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New York City is home to the largest Chinese population outside of Asia, and more Chinese-Americans and Chinese immigrants live in Queens than any other borough. Now, a new Queens Library partnership with the Museum of Chinese in America (MOCA) will help us preserve the stories, traditions, and cultural contributions of the Chinese community in New York and share them with the rest of the city.

As part of this project, Living Memory: The Culture and Heritage of Chinese New Yorkers, Queens Library and MOCA will hold a series of programs through October 2016 where members of the Chinese community can tell their stories and have them preserved digitally for library and museum archives while sharing Chinese art, crafts, music, movies, and more with their fellow New Yorkers.

Living Memory: The Culture and Heritage of Chinese New Yorkers is supported by the Institute of Museum and Library Services and the National Endowment of the Humanities. 

To get updates on upcoming Living Memory programs, Subscribe to Our Email Newsletter

All Flushing Programs

Flushing Community LIbrary
41-17 Main Street
718-661-1200

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Memories of Migration Digitization Session
Friday, September 23
2pm

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Share your migration stories and get your family photos digitized for free! The Queens Memory Team will scan your photographs, postcards and other memorabilia and save them to a thumb drive that you can take home. Bring your family photographs, and expect to learn something new about your neighborhood! 3rd Floor, IRC Conference Room.

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The Dong Chorus and the Current Situation with Chinese Rock Music
Sunday, October 2

1:30pm

Speaker: WU Hongfei, Researcher of The Dong Chorus, Writer, Vocalist of rock band Happy Avenue

Topics:

  • Music gives us freedom and hope.
  • The current situation of the Dong Chorus as the world 'intangible cultural heritage' of the world.
  • The decadence of Chinese folk music.
  • The mimicry and bionic characters of China’s Rock Music.

Auditorium.

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Golden Spike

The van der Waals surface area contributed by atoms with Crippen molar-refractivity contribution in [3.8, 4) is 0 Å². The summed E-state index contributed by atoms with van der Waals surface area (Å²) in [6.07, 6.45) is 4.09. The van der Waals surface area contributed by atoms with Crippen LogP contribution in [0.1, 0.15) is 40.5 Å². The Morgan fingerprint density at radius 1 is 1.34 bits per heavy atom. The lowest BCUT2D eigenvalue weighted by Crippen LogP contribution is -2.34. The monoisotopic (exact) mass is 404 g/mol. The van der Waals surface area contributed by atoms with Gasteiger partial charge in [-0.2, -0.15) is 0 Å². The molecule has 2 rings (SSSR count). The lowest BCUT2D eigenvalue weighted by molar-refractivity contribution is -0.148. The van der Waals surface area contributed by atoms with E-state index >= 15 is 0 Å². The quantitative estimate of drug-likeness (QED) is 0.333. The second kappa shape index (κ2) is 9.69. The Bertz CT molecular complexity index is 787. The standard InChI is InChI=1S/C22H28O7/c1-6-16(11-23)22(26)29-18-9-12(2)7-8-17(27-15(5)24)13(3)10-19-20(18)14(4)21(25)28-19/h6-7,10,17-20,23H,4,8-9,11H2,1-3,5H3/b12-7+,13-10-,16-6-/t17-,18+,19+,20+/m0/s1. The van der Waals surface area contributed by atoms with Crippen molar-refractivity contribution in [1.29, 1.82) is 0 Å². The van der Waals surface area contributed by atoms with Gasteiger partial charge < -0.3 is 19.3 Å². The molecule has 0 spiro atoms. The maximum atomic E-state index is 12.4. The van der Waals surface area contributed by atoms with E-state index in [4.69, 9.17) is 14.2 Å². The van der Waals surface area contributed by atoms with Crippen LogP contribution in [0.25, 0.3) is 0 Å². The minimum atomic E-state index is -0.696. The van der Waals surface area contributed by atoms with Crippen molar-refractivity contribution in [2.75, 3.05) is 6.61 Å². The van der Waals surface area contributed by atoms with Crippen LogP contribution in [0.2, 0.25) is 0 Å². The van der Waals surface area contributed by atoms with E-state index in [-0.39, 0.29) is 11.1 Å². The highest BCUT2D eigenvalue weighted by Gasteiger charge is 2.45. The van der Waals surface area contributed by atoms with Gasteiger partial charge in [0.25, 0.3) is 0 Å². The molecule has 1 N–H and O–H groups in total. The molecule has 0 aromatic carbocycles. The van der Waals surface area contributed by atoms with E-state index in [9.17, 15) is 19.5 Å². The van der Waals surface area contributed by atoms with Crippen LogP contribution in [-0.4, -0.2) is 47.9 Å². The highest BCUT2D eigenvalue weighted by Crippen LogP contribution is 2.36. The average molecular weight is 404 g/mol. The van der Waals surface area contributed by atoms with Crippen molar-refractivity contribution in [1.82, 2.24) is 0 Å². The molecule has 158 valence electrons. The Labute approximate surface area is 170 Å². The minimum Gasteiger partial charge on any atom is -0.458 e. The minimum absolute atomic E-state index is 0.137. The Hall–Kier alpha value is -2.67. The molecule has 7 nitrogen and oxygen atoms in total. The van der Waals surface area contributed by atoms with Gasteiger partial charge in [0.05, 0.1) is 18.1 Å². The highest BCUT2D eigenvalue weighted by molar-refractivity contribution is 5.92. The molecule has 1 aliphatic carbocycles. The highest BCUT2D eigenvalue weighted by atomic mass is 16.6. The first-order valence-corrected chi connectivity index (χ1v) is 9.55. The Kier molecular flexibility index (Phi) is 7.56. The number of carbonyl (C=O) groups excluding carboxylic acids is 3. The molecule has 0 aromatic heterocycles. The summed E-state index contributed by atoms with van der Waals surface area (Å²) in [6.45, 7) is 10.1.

Monday, October 24
1pm

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Speaker: Dr. Shen Jianhong

The author a historical work, Golden Spike, will talk about US Central Pacific and Union Pacific Railroads and stories of Chinese builders, as well as other workers.  The railroad was a powerful element to the economic development and population migration of both eastern and western coasts.

Dr. Shen Jianhong, a historian from Shanghai has been studied this particular history since 2001. She published her studies in Golden Spike and will share her findings of lost stories with audience. Auditorium.

Programs In Other Locations

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YA Graphic Novel Club: "American Born Chinese"

Written and Illustrated by Gene Luen Yang
Monday, September 12

5pm

Join us for a discussion of "American Born Chinese" by Gene Luen Yang. Award winner in 2007 for Best New Graphic Album, this novel contains three stories about acceptance. One story is about the Monkey King who is trying to claim his place among the gods. Another focuses on a boy named Jin who is trying to fit in while being bullied by his classmates and dealing with his crush on a classmate. The third story is about Danny, a popular boy who is embarassed by his naive Chinese cousin Chin-Kee.

Poppenhusen
121-23 14 Avenue
College Point, NY 11356
718-359-1102

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Photo Credits (In Top Collage Area):

  • A man in a mask and a lion dancer are performing together during a Lunar (Chinese) New Year celebration on Bayard Street. Photograph taken by Kitty Katz, Museum of Chinese in America (MOCA) Collection.
  • Len family portrait taken in Stratford, Connecticut, 1925. Courtesy of Edwin K. Len, Museum of Chinese in America (MOCA) Collection.
  • Boy from Boy Scout Troop 150 saluting. Photograph taken by Sonnee Gottlieb, Courtesy of Kenneth & Helen Chan, Museum of Chinese in America (MOCA) Collection.
  • A woman with a Taiwanese flag on her hat is holding a baton in a Chinese New Year parade. She is being followed by a marching band. Courtesy of Marylin Chou, Museum of Chinese in America (MOCA) Collection.
  • A Beijing opera performer, Huang Zhengqing, dressed as the Monkey King at the China Institute in New York City (125 E 65th Street). Photograph taken by Kitty Katz, Museum of Chinese in America (MOCA) Collection.
  • Family portrait of Ting Jue Ho (Father), Kam Hung Ho (Mother), and Cheuk Ping Ho and Cheuk Sum Ho in 1934. This was Ting Jue’s 2nd time in the US. Courtesy of Cheuk Ping Ho, Museum of Chinese in America (MOCA) Collection.